Today, literary fiction writers need to figure out what their view of various contexts is and how they want to depict those contexts and for what purpose. They have to ask themselves, What do I want to say here? And then they have to ask themselves the same thing when they get to there, i.e., What do I want to say now in this case?

And what they want to say cannot be a falsehood. It cannot be intentionally wrong. It can certainly be unintentionally wrong, mistaken, misguided, uninformed or subject to any other criticism. But at least then readers will know they are reading literary fiction for a reason, that is, they are tracking the lives of certain characters because they offer the reader potential: to learn, to understand, to adopt the same approach by analogy in their lives and to grapple with the ideas, theory, hypothesis, worldview presented by the author through the characters, situations, contexts of the novel as a whole.

Naturally, this applies to both the work we produce and this perypatetik project where the literary fiction and creative non-fiction show at the very least the vicissitudes of life negotiated in manners consistent with the theory of counterbalancing, otherwise referred to as peripatetic alterity. Solutions aren’t necessarily presented in any given story. They are not presented in the novel Angelika Friedrich and I have written, but the lives of characters in familiar situations, facing common issues, especially the host of problems coming with the currently prevailing metaphysical/spiritual wasteland in the uniform identification with materialism/consumption, reveal very ordinary possibilities available to literally everyone through simply a change of perception.

Characters in literary fiction, just like in everyday life, live out this alternative perception.

Since we don’t perceive it in our daily lives, maybe it will become apparent in literary fiction.

Then we will have change.


1. You might disagree with me if you are in the echo chamber of literary circles citing dubious, cherrypicked numbers usually reflecting library sales. Today, however, we have now gone over fifteen years since the last critically acclaimed author gained national media attention and became a household name (Johnathan Franzen). The only other writer to reach this level was E.L. James made famous for 50 Shades of Gray, which, say what you will about it, is not literary fiction in the sense of a work with the potential to become a classic (and was furthermore unknown when originally released by a small publishing house). Anecdotal subway evidence also suggests a further sharp drop in the last ten years and there weren’t many back then either, although you did see Kindles. Now one person reading in a subway car warrants stares and makes me want to talk to them.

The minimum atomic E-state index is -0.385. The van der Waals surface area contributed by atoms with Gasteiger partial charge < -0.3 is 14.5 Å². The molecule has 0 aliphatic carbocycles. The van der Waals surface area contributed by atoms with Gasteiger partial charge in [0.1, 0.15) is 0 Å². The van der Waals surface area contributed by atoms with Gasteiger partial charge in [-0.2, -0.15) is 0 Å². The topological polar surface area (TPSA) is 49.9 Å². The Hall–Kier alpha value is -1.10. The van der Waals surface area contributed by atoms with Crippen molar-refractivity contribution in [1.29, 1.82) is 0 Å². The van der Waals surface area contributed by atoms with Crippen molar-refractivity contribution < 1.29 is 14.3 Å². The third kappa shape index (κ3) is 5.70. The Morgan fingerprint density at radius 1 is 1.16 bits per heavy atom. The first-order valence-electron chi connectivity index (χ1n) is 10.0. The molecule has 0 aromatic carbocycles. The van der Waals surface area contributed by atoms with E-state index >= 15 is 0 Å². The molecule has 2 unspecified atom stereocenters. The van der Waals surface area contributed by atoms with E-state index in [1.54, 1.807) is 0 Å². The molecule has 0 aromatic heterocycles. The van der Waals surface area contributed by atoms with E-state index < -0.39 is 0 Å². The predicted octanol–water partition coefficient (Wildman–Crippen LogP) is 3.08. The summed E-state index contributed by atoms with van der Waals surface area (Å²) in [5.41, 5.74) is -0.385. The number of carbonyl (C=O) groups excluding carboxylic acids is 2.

Transadaptation Volume 4 – Material Dissent

January: A Blinding Light and Then, All Darkness – Jonay Quintero Hernández (Spain)

February: The Opportunist – Lauren Voaden (United Kingdom)

March: A Stranger in my City – Alejandra Baccino (Uruguay)

April: A South African Soundtrack – Sarah-Leah Pimentel (South Africa)

May: Full Circle – Ina Maria Vogel (Germany)

June: La Lluvia en Bogotá – Adriana Uribe (Columbia)

July: Freedom – Krisztina Janosi (Hungary)

August: A Bus Ride – Svetlana Molchanova (Russia)

September: Transcendence – Armine Asryan (Nane Sevunts) (Armenia)

October: Motherhood – Marilin Guerrero Casas (Cuba)

November: To be announced – (hopefully) Gennady Bondarenko (Ukraine)

December: Open – Seyit Ali Dastan (Turkey)

Background – Context

Transadaptation Volume 3: Evanescent – Young Adulthood Transadapted, (eds.) Angelika Friedrich, Yuri Smirnov and Henry Whittlesey (2022)

Transadaptation Volume 2: Conceived – Childhood Transadapted, (eds.) Angelika Friedrich, Yuri Smirnov and Henry Whittlesey (2021)

Transadaptation Volume 1: In the Middle – Prelude to a Contemporary Transadaptation, (eds.) Angelika Friedrich, Yuri Smirnov and Henry Whittlesey (2020)

Peripatetic Alterity: A Philosophical Treatise on the Spectrum of Being – Romantics and Pragmatists by Angelika Friedrich, Yuri Smirnov and Henry Whittlesey (2019)

La Syncrétion of Polarization and Extremes Transposée, (eds.) Angelika Friedrich, Yuri Smirnov and Henry Whittlesey (2019)

The Codex of Uncertainty Transposed, (eds.) Angelika Friedrich, Yuri Smirnov and Henry Whittlesey (2018)

L’anthologie of Global Instability Transpuesta, (eds.) Angelika Friedrich, Yuri Smirnov and Henry Whittlesey (2017)

From Wahnsinnig to the Loony Bin: German and Russian Stories Transposed to Modern-day America, (eds.) Angelika Friedrich, Yuri Smirnov and Henry Whittlesey (2013)

Emblems and stories on the international community

Perception by country – Transposing emblems, articles, short stories and reports from around the world

Credits (clockwise from upper left-hand corner)

Tenerife, Spain – In the clouds – Marek Piwnicki (Unsplash), Cape Town, South Africa – The hill over the wharf – ShDrohnenFly (Shutterstock), UK – Haunted house – Helen Hotson (Shutterstock), Montevideo, Uruguay – Buceo beach – DFLC Prints (Shutterstock)

Source: The Codex of Uncertainty Transposed